Tackling the Long Weekend Syndrome

Oct 06 2005 by Brian Amble Print This Article

It doesn't come as any great surprise to find that research has once again confirmed that the most common days for British workers to take sickness absence is either Monday or Friday.

In fact so pervasive is the problem that employment law experts have dubbed the trend the "Long Weekend Syndrome".

According to a survey more than 600 small and medium sized enterprises (SMEs) carried out by the Employment Law Advisory Services (ELAS), nine out of 10 employers in Britain say that employees sneak extra days off work either side of the weekend.

Two thirds of employers told researchers that that Monday was by far the worst day of the week for sickness, with almost a quarter saying that Friday was the day they were affected most.

"Everyone suffers from the Monday morning blues from time to time," said Pam Rogerson, head of personnel at ELAS.

"But some people are taking this to extremes, not necessarily taking a lot of time off sick over the course of a year, but making sure they only ever fall ill around a weekend."

With workplace absence costing the UK economy £12.2bn in 2004 - some £1.7bn of which is due to staff "pulling sickies" rather than absence resulting from genuine ill-health - employers are adopting a variety of ways of fighting back.

ELAS has used its legal expertise to develop Employersafe, a piece of software that spots employees who take a lot of time off sick and those whose patterns of illness are also a cause for concern.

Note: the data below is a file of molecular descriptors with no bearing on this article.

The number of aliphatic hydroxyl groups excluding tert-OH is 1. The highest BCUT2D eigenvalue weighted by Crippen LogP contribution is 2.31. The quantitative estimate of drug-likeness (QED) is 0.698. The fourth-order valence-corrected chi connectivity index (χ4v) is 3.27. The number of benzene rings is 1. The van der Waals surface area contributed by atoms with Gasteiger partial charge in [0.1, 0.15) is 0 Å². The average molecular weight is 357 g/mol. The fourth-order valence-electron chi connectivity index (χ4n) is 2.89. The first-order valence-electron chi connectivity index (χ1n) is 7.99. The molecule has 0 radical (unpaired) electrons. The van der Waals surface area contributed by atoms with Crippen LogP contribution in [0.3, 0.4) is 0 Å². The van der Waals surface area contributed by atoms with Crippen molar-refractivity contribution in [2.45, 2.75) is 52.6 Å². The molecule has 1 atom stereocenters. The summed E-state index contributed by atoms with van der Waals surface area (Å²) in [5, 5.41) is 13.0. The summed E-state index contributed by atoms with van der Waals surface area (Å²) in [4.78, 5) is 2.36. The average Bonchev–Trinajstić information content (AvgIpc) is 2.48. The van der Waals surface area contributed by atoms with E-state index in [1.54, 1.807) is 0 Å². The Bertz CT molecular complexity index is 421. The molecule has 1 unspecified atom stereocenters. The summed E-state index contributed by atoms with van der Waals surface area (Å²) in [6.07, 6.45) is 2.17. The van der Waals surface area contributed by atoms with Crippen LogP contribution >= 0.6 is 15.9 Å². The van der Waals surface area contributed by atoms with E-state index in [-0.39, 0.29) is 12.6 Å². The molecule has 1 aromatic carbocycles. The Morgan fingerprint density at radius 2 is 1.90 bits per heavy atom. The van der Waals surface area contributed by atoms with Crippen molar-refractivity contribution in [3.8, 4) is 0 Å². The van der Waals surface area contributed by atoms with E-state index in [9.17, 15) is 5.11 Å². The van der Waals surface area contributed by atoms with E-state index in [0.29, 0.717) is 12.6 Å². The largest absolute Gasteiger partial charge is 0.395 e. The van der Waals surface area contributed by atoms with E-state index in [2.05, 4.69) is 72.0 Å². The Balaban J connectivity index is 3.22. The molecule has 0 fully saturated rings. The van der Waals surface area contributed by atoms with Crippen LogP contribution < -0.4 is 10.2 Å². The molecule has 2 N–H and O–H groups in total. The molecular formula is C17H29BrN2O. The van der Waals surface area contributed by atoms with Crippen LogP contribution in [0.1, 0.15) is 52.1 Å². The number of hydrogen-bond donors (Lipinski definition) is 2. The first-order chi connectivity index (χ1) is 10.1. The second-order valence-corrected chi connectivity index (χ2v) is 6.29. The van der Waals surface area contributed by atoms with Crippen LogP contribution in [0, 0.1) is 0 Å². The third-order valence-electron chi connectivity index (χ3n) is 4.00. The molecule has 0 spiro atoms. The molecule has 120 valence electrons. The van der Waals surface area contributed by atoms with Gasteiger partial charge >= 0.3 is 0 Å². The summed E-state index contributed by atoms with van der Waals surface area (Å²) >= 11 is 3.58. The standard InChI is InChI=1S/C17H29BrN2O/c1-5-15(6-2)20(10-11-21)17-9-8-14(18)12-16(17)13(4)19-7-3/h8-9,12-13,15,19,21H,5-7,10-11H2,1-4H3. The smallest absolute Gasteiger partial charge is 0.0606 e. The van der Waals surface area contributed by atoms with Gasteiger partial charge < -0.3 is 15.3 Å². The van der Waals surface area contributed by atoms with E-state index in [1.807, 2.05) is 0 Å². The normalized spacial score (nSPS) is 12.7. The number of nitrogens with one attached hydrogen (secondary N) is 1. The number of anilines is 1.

"While managers might have a good idea which staff suffer from Long Weekend Syndrome, few have the time to go through their records and count exactly when they are off sick," Pam Rogerson said.

"Employersafe does that for them, spotting patterns such as only ringing in sick on a Monday, or always falling ill after a bank holiday, for example."

But while software can help spot problems, reducing overall levels of absenteeism requires an integrated approach that manages the causes of absence and encourages an early return to work.

The challenge is particularly acute in Britain's public sector, where average absence levels are 10.3 days per employee per year, compared to 6.8 days in the private sector. But as the example of Rochdale Boroughwide Housing (RBH) demonstrates, the problem is far from insurmountable.

From an annual absence rate of 17 days a year for each employee when it was established in 2002, RBH has reduced its sickness absence rate by the equivalent of three working days per employee over the last 12 months.

At the heart of its approach is a 'day 1' absence reporting procedure from a private company, Active Health Partners.

RBH employees must now report all absences to Active Health Partners' nurse contact centre, where a nurse offers confidential medical advice and agrees with the employee an expected return to work date.

The manager is immediately notified of the absence by email. The nurse will agree a time with the employee to make a follow-up call to check progress and offer further medical advice.

The service also allows authorised managers to access a secure website where they can view real time reports on sickness levels within their teams or departments, together with reports which allow them to look at trends and patterns of sickness.

"From our review, the clear thing that came through was that the best way of [dealing with] absence was to tackle it from day one and make sure employees were getting good health advice immediately when they became ill," said Business Support Director, Gareth Swarbrick.

He added that reporting absences to trained nurses has meant fewer employees were tempted to exaggerate or make up illnesses.

"When an employee phones to report an absence, if they try to pull the wool over the nurses' eyes, they're going to be found out. From the figures that we've seen, I think that's definitely happened."


Older Comments

The software is a crock of s**t

all it does is allow you to enter absences and then shows them on a calender

nothing new

Oliver Readman